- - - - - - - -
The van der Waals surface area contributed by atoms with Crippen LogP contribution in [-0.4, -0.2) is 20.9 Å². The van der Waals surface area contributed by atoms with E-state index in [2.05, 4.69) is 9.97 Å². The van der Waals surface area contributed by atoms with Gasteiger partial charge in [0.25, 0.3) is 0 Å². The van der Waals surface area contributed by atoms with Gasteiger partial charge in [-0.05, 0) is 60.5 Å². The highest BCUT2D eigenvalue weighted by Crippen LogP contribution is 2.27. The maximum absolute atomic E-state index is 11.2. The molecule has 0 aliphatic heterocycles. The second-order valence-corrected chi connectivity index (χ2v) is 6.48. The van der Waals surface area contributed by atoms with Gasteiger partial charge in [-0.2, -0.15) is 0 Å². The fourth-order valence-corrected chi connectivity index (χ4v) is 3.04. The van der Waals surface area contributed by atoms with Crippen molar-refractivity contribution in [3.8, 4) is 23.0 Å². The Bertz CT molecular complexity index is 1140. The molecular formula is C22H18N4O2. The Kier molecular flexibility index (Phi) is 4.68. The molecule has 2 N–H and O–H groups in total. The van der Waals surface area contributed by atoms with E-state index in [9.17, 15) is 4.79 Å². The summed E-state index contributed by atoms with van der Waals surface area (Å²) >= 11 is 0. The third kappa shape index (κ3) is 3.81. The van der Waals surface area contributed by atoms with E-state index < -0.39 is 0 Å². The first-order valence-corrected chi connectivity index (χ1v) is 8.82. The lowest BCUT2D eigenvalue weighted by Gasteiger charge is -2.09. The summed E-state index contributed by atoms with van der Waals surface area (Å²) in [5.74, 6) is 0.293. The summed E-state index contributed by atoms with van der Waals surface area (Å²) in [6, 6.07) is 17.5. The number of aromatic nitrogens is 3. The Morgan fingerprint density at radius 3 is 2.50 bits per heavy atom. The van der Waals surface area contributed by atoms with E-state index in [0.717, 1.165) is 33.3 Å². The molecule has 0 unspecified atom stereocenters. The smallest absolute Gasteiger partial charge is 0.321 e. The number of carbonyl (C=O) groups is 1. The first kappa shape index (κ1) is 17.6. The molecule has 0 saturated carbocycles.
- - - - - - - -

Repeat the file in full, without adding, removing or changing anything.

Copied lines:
The van der Waals surface area contributed by atoms with Crippen LogP contribution in [-0.4, -0.2) is 20.9 Å². The van der Waals surface area contributed by atoms with E-state index in [2.05, 4.69) is 9.97 Å². The van der Waals surface area contributed by atoms with Gasteiger partial charge in [0.25, 0.3) is 0 Å². The van der Waals surface area contributed by atoms with Gasteiger partial charge in [-0.05, 0) is 60.5 Å². The highest BCUT2D eigenvalue weighted by Crippen LogP contribution is 2.27. The maximum absolute atomic E-state index is 11.2. The molecule has 0 aliphatic heterocycles. The second-order valence-corrected chi connectivity index (χ2v) is 6.48. The van der Waals surface area contributed by atoms with Gasteiger partial charge in [-0.2, -0.15) is 0 Å². The fourth-order valence-corrected chi connectivity index (χ4v) is 3.04. The van der Waals surface area contributed by atoms with Crippen molar-refractivity contribution in [3.8, 4) is 23.0 Å². The Bertz CT molecular complexity index is 1140. The molecular formula is C22H18N4O2. The Kier molecular flexibility index (Phi) is 4.68. The molecule has 2 N–H and O–H groups in total. The van der Waals surface area contributed by atoms with E-state index in [9.17, 15) is 4.79 Å². The summed E-state index contributed by atoms with van der Waals surface area (Å²) >= 11 is 0. The third kappa shape index (κ3) is 3.81. The van der Waals surface area contributed by atoms with E-state index < -0.39 is 0 Å². The first-order valence-corrected chi connectivity index (χ1v) is 8.82. The lowest BCUT2D eigenvalue weighted by Gasteiger charge is -2.09. The summed E-state index contributed by atoms with van der Waals surface area (Å²) in [5.74, 6) is 0.293. The summed E-state index contributed by atoms with van der Waals surface area (Å²) in [6, 6.07) is 17.5. The number of aromatic nitrogens is 3. The Morgan fingerprint density at radius 3 is 2.50 bits per heavy atom. The van der Waals surface area contributed by atoms with E-state index in [0.717, 1.165) is 33.3 Å². The molecule has 0 unspecified atom stereocenters. The smallest absolute Gasteiger partial charge is 0.321 e. The number of carbonyl (C=O) groups is 1. The first kappa shape index (κ1) is 17.6. The molecule has 0 saturated carbocycles.